Specialists’ fees combine profit maximisation with fairness


By Tony James

8 Mar 2016

Australian specialists aim to maximise their profits in charging above MBS scheduled rates but are also fair in trying to accommodate patients with lower incomes, a health economics analysis has concluded.

Associate Professor Meliyanni Johar and colleagues at the University of Technology Sydney said that despite the presence of discounts to low-income patients, out-of-pocket expenses remain substantial when compared with other healthcare providers such as GPs.

“There might be a case for devising incentives for specialists to charge low-income patients lower fees, similar to those in the GP market, to help remove some of these barriers,” they said.

Their conclusions were based on data from the Sax Institute’s 45 and Up Study, the largest follow-up health study conducted in the Southern Hemisphere.

Between 2006 and 2010 it collected data on more than 267,000 randomly-selected adults in New South Wales aged 45 or more and living in the community, and is continuing to extract information from linkages with databases including Medicare. The data includes more than half a million specialist consultations every year.

Professor Johar’s team looked at initial specialist consultations – MBS Item 104 – for which the MBS rebate was $68.75 in 2010 but the average fee charged was $124.62.

However, the average gap payment ranged from $47 for low-income patients (household income <$20,000/year) to $74 for high-income patients (>$70,000/year).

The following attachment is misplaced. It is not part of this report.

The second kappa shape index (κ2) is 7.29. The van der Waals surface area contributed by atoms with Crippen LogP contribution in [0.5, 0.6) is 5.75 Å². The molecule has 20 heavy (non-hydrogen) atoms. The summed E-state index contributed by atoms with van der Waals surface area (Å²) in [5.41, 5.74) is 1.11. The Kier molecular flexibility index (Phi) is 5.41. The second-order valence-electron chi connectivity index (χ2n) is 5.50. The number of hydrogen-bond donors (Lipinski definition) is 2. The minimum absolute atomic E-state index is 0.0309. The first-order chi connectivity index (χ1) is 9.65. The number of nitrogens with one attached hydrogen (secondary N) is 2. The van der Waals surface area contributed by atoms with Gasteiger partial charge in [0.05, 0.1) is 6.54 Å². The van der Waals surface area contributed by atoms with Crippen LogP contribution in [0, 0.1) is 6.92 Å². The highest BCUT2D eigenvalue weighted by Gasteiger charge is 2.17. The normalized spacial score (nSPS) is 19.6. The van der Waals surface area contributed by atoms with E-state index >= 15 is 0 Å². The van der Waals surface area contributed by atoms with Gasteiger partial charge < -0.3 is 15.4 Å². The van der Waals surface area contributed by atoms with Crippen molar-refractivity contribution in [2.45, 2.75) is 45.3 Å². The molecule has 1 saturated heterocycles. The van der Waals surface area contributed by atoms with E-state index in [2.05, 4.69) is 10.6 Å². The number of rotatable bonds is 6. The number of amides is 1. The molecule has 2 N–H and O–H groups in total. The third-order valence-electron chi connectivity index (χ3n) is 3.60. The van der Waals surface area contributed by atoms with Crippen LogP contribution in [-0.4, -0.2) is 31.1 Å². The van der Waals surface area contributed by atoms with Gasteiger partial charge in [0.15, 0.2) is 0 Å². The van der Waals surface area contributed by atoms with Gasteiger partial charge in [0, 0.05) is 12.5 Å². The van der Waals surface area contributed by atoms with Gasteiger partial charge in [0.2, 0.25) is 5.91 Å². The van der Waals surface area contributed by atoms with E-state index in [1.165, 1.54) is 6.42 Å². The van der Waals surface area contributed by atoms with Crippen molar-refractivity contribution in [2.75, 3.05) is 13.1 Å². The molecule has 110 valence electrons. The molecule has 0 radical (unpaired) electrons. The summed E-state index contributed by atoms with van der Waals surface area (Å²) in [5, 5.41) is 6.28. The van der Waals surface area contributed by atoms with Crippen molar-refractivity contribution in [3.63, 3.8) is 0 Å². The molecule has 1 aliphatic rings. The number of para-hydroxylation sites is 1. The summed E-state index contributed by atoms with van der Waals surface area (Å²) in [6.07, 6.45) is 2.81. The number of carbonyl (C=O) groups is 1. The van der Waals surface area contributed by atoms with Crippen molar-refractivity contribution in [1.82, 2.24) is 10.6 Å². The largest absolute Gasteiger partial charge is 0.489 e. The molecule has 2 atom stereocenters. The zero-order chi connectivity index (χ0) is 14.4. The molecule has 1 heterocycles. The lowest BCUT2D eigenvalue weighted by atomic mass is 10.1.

“While this gap equates to a 19% lower fees for the poorest patients it is unlikely to remove the substantial financial barriers they face in accessing specialist care,” they said.

There were large variations across specialties, with neurosurgeons having the largest fee differential between high-income and low-income patients.

Proxies used by specialists to assess patients’ capacity to pay included their age, possession of a health concession card and whether they had private health insurance status (even though it is not possible to insure against the gap).

The study was prompted partly by the distinct differences between specialist and GP ‘markets’.

For example, 83% of all GP consultations are bulk-billed, and GPs are rewarded by MBS incentives for doing so.

In addition, choice of specialist is largely determined by the GP, and a second consultation is needed for another referral if a patient wants to switch to another specialist.

The federal government specifically acknowledges that doctors are free to determine the value of the health services they provide, and to alter the fees charged to specific individuals

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